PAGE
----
István Kovács has a depressing opinion about the conditions prevailing in amateur boxing in the world (Photo: Imre Földi, archive)

 

– I'm sorry, but where did the idea come from?
– I have known Umar Kremlev, the Russian president of the International Boxing Association (AIBA) elected in December, for a long time, and he has capacitated me to run for the Secretary General position. – said István Kovácswho hasn't kept a secret that he has a depressing opinion about the conditions prevailing in amateur boxing in the world. – So, I prepared my application material, applied, and I was finally chosen from five candidates by the AIBA videoconference. In the last round, I won the election 15-3.

– Are you moving to Lausanne, to the AIBA and the IOC's headquarters?
 We're not there yet, and because of the pandemic and the travel restrictions it would be impossible anyways. It will change in the future, though. When Mr. Kremlev had first contacted me, I wasn't sure if I wanted to change countries at the age of 50. He then convinced me in the beginning of February when he visited Hungary for the Bocskai Memorial Tournament, so I accepted it.

– Compared to the fact that here hasn't been a bigger critic of amateur boxing than István Kovács in recent years...
– I have always believed that coaches, boxers, and great champions need to team up, and not sports leaders. When sport leaders who were exempted from PE make decisions, such as the former President Anwar Chowdhry from Pakistan, we saw where it was going. Now we are on a different path.

– In what ways?
 There was no point in changing the basics until Tokyo, but in the future, it will be necessary in order to remain in the Olympic program. That is, if we want to keep the sport alive. We need a scoring system that everyone understands, and the sport requires a more easily consumable system of competitions. Some age limits should also be clarified. Daily giga programs should be forgotten; there should be Class A, B, and C in boxing, too, and BKV Előre shouldn't meet with the world champions also for health protection reasons. We shouldn't be afraid of the changes, and we have to take the path that, for example, gymnastics, figure skating or judo has taken already, and yes, the path on which also modern pentathlon started. We need boxing that's viewer-friendly, loving, and easy to understand.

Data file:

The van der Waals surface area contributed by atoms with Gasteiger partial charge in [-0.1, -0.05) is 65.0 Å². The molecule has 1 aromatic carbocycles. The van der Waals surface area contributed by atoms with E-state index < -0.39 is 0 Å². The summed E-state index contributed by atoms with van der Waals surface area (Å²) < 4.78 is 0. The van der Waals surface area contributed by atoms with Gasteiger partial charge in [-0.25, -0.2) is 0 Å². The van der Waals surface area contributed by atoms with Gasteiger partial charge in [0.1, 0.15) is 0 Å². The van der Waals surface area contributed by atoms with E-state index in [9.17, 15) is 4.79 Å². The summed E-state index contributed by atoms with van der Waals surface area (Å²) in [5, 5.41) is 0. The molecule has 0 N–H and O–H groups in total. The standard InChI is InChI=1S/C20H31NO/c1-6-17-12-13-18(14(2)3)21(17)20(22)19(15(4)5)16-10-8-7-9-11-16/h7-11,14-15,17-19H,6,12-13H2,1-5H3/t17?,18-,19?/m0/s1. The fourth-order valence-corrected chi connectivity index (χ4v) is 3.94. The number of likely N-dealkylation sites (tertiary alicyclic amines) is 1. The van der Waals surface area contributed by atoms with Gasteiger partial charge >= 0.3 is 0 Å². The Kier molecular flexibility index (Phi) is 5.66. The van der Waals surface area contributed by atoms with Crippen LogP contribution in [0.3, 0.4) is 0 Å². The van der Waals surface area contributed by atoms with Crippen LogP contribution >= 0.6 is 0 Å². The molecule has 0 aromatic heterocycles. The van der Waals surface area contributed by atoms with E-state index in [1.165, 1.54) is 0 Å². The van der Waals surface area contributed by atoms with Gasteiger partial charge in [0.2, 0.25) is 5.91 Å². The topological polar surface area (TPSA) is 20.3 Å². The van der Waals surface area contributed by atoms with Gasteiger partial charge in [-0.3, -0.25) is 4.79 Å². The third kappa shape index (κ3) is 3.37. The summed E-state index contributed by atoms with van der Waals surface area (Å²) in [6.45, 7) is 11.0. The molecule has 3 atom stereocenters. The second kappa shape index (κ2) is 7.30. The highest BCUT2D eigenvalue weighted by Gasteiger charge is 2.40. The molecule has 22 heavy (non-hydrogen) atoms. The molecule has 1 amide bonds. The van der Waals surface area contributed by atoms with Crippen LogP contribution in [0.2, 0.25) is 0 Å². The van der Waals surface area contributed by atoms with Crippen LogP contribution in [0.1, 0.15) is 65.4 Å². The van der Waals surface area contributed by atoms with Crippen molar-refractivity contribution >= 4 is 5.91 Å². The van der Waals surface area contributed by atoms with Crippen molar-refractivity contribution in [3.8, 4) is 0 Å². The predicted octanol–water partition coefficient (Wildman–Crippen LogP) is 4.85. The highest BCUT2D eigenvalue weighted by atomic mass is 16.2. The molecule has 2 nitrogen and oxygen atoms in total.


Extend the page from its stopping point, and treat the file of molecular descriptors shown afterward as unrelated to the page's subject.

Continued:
– For a year and a half, you've been the member of a working group called the Boxing Task Force, set up by the IOC. It was set up precisely against the AIBA and became responsible for organizing the Tokyo Olympic program. What do they say there for your current appointment?
 I don't know yet, but Mr. Watanabe Morinari and Marius L. Vizer will be among the first ones I'll talk to. I've worked with them in the working group. My current assignment obviously precludes my work there.

– Just as you can no longer hold a European presidency in the WBO, I assume you can't continue being the European president in the WBC either.
 I talked to the WBO first and since the HQ is in Puerto Rico, Francisco Valcarcel, the president and my good friend responded with a local saying: "Even if your friend's joy hurts you, still be happy for him!" I worked with him for nineteen years, and the WBO is proud that a sports diplomat who was raised there received this position. If I succeed in cleaning up the mess in amateur boxing, or I see no solution, they'll welcome me back.

– With many years of systematic work, the AIBA has turned itself into a stepchild of international Olympism and cannot represent its sport at the Olympics either. Nor can it be a coincidence that they have now elected a Secretary General who is, so to speak, an in-house member of the IOC's competent working group.
– Of course, Kremlev and his staff also thought that an Olympic champion, aka IOC President Thomas Bach, might speak more easily to another Olympic champion, namely me. From now on, recovering international amateur boxing, repairing the battered renown, and restoring the positions in the IOC are my priorities. In this regard, Umar Kremlev has relatively well-outlined ideas, and I will be the engine, or if necessary, the brake in this work. The AIBA has reached a historic low in twenty years, which cannot be fixed with the same people and methods. Reform is needed at all levels. That is what I will work for in the future.

– Whom with?
 Among the former great champions, Vladimir Klitschko was with me a few days ago, and we talked about all the essential questions. He slept in my son's bed and his feet were sticking out. The current Russian president is a great friend of my mine, the WBO supports me, but Frank Warren and Oscar de la Hoya from professional boxing are also on my side. My international support is even greater than the number of votes I got elected with.

– You'll be in Tokyo, won't you?
 Definitely.

– In what capacity? Obviously not as the AIBA Secretary General, hardly as a member of the working group. Maybe as a TV presenter? Or with the Hungarian Olympic Committee?
 Good question, I still have to work on that. But I need to put my future life in order first.

Translated by Vanda Orosz